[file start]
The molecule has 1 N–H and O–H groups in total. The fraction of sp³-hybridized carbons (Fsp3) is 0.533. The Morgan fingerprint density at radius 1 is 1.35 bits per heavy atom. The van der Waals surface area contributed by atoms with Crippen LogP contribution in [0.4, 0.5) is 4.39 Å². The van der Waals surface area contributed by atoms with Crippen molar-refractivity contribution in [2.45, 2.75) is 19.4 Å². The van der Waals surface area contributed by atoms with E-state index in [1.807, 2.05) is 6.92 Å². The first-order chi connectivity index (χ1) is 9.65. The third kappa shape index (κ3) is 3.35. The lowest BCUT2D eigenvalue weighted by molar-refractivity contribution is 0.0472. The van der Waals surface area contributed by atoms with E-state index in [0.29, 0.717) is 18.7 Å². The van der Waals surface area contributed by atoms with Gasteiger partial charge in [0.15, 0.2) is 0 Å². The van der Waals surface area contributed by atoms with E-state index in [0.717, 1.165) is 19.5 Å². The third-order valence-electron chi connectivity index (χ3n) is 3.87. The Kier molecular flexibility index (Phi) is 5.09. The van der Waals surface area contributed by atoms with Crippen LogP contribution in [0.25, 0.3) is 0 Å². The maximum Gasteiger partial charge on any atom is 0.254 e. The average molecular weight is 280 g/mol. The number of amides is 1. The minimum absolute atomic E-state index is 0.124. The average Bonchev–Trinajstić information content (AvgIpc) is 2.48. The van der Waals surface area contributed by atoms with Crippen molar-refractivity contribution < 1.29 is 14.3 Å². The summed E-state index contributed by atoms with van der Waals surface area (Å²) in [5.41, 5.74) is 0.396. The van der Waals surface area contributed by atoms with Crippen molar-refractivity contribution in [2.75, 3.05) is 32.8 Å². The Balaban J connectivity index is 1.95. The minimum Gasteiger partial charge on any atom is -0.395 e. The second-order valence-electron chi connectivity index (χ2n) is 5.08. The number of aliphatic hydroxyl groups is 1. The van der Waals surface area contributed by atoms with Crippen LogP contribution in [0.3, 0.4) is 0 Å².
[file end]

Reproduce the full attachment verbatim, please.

The molecule has 1 N–H and O–H groups in total. The fraction of sp³-hybridized carbons (Fsp3) is 0.533. The Morgan fingerprint density at radius 1 is 1.35 bits per heavy atom. The van der Waals surface area contributed by atoms with Crippen LogP contribution in [0.4, 0.5) is 4.39 Å². The van der Waals surface area contributed by atoms with Crippen molar-refractivity contribution in [2.45, 2.75) is 19.4 Å². The van der Waals surface area contributed by atoms with E-state index in [1.807, 2.05) is 6.92 Å². The first-order chi connectivity index (χ1) is 9.65. The third kappa shape index (κ3) is 3.35. The lowest BCUT2D eigenvalue weighted by molar-refractivity contribution is 0.0472. The van der Waals surface area contributed by atoms with E-state index in [0.29, 0.717) is 18.7 Å². The van der Waals surface area contributed by atoms with Gasteiger partial charge in [0.15, 0.2) is 0 Å². The van der Waals surface area contributed by atoms with E-state index in [0.717, 1.165) is 19.5 Å². The third-order valence-electron chi connectivity index (χ3n) is 3.87. The Kier molecular flexibility index (Phi) is 5.09. The van der Waals surface area contributed by atoms with Crippen LogP contribution in [0.25, 0.3) is 0 Å². The maximum Gasteiger partial charge on any atom is 0.254 e. The average molecular weight is 280 g/mol. The number of amides is 1. The minimum absolute atomic E-state index is 0.124. The average Bonchev–Trinajstić information content (AvgIpc) is 2.48. The van der Waals surface area contributed by atoms with Crippen molar-refractivity contribution < 1.29 is 14.3 Å². The summed E-state index contributed by atoms with van der Waals surface area (Å²) in [5.41, 5.74) is 0.396. The van der Waals surface area contributed by atoms with Crippen molar-refractivity contribution in [2.75, 3.05) is 32.8 Å². The Balaban J connectivity index is 1.95. The minimum Gasteiger partial charge on any atom is -0.395 e. The second-order valence-electron chi connectivity index (χ2n) is 5.08. The number of aliphatic hydroxyl groups is 1. The van der Waals surface area contributed by atoms with Crippen LogP contribution in [0.3, 0.4) is 0 Å².